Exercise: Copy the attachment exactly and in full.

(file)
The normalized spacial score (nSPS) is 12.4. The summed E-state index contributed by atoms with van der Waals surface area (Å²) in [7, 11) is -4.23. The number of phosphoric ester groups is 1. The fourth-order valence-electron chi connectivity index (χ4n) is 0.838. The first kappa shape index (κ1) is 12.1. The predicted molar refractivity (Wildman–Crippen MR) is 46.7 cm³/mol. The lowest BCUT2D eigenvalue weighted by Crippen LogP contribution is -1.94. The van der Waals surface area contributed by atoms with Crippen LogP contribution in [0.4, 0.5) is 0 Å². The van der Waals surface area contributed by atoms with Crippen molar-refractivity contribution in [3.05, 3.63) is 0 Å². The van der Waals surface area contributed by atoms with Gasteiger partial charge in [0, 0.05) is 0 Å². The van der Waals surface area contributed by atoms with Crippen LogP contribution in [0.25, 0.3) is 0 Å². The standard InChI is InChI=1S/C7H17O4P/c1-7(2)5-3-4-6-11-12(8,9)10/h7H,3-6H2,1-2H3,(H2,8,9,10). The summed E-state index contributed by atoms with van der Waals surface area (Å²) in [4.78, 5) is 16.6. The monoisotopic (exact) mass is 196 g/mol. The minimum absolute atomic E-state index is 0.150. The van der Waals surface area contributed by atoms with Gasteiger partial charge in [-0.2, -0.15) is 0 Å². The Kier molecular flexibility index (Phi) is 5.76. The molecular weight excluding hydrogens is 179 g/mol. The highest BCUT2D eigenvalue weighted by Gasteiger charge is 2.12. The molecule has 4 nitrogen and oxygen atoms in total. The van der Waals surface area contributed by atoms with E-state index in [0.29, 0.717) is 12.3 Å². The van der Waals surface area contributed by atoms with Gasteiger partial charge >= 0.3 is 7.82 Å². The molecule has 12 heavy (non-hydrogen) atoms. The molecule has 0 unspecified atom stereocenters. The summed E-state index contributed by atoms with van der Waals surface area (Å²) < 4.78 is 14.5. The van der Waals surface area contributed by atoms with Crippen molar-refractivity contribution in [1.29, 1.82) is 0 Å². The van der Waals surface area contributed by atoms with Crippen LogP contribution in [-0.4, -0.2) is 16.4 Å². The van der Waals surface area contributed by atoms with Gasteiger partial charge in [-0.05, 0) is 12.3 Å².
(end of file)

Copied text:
The normalized spacial score (nSPS) is 12.4. The summed E-state index contributed by atoms with van der Waals surface area (Å²) in [7, 11) is -4.23. The number of phosphoric ester groups is 1. The fourth-order valence-electron chi connectivity index (χ4n) is 0.838. The first kappa shape index (κ1) is 12.1. The predicted molar refractivity (Wildman–Crippen MR) is 46.7 cm³/mol. The lowest BCUT2D eigenvalue weighted by Crippen LogP contribution is -1.94. The van der Waals surface area contributed by atoms with Crippen LogP contribution in [0.4, 0.5) is 0 Å². The van der Waals surface area contributed by atoms with Crippen molar-refractivity contribution in [3.05, 3.63) is 0 Å². The van der Waals surface area contributed by atoms with Gasteiger partial charge in [0, 0.05) is 0 Å². The van der Waals surface area contributed by atoms with Crippen LogP contribution in [0.25, 0.3) is 0 Å². The standard InChI is InChI=1S/C7H17O4P/c1-7(2)5-3-4-6-11-12(8,9)10/h7H,3-6H2,1-2H3,(H2,8,9,10). The summed E-state index contributed by atoms with van der Waals surface area (Å²) in [4.78, 5) is 16.6. The monoisotopic (exact) mass is 196 g/mol. The minimum absolute atomic E-state index is 0.150. The van der Waals surface area contributed by atoms with Gasteiger partial charge in [-0.2, -0.15) is 0 Å². The Kier molecular flexibility index (Phi) is 5.76. The molecular weight excluding hydrogens is 179 g/mol. The highest BCUT2D eigenvalue weighted by Gasteiger charge is 2.12. The molecule has 4 nitrogen and oxygen atoms in total. The van der Waals surface area contributed by atoms with E-state index in [0.29, 0.717) is 12.3 Å². The van der Waals surface area contributed by atoms with Gasteiger partial charge >= 0.3 is 7.82 Å². The molecule has 12 heavy (non-hydrogen) atoms. The molecule has 0 unspecified atom stereocenters. The summed E-state index contributed by atoms with van der Waals surface area (Å²) < 4.78 is 14.5. The van der Waals surface area contributed by atoms with Crippen molar-refractivity contribution in [1.29, 1.82) is 0 Å². The van der Waals surface area contributed by atoms with Crippen LogP contribution in [-0.4, -0.2) is 16.4 Å². The van der Waals surface area contributed by atoms with Gasteiger partial charge in [-0.05, 0) is 12.3 Å².